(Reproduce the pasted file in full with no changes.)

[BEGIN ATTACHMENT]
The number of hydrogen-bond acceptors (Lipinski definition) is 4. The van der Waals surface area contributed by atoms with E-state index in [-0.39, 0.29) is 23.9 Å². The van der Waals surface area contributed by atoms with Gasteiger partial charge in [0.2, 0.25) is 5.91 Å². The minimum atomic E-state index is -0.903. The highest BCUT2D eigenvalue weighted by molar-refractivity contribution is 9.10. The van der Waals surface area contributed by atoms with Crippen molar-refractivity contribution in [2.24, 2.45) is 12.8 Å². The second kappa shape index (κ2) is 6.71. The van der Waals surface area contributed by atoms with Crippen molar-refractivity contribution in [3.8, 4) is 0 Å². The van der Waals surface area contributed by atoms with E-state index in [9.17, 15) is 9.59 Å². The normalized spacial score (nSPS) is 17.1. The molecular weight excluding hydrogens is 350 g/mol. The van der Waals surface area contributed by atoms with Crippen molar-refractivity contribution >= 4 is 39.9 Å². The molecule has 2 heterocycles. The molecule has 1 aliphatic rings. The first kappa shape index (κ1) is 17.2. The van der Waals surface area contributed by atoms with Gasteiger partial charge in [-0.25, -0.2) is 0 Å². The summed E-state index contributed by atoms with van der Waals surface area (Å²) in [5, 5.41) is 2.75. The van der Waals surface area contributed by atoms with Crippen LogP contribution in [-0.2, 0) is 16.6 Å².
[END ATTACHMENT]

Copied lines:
The number of hydrogen-bond acceptors (Lipinski definition) is 4. The van der Waals surface area contributed by atoms with E-state index in [-0.39, 0.29) is 23.9 Å². The van der Waals surface area contributed by atoms with Gasteiger partial charge in [0.2, 0.25) is 5.91 Å². The minimum atomic E-state index is -0.903. The highest BCUT2D eigenvalue weighted by molar-refractivity contribution is 9.10. The van der Waals surface area contributed by atoms with Crippen molar-refractivity contribution in [2.24, 2.45) is 12.8 Å². The second kappa shape index (κ2) is 6.71. The van der Waals surface area contributed by atoms with Crippen molar-refractivity contribution in [3.8, 4) is 0 Å². The van der Waals surface area contributed by atoms with E-state index in [9.17, 15) is 9.59 Å². The normalized spacial score (nSPS) is 17.1. The molecular weight excluding hydrogens is 350 g/mol. The van der Waals surface area contributed by atoms with Crippen molar-refractivity contribution >= 4 is 39.9 Å². The molecule has 2 heterocycles. The molecule has 1 aliphatic rings. The first kappa shape index (κ1) is 17.2. The van der Waals surface area contributed by atoms with Gasteiger partial charge in [-0.25, -0.2) is 0 Å². The summed E-state index contributed by atoms with van der Waals surface area (Å²) in [5, 5.41) is 2.75. The van der Waals surface area contributed by atoms with Crippen LogP contribution in [-0.2, 0) is 16.6 Å².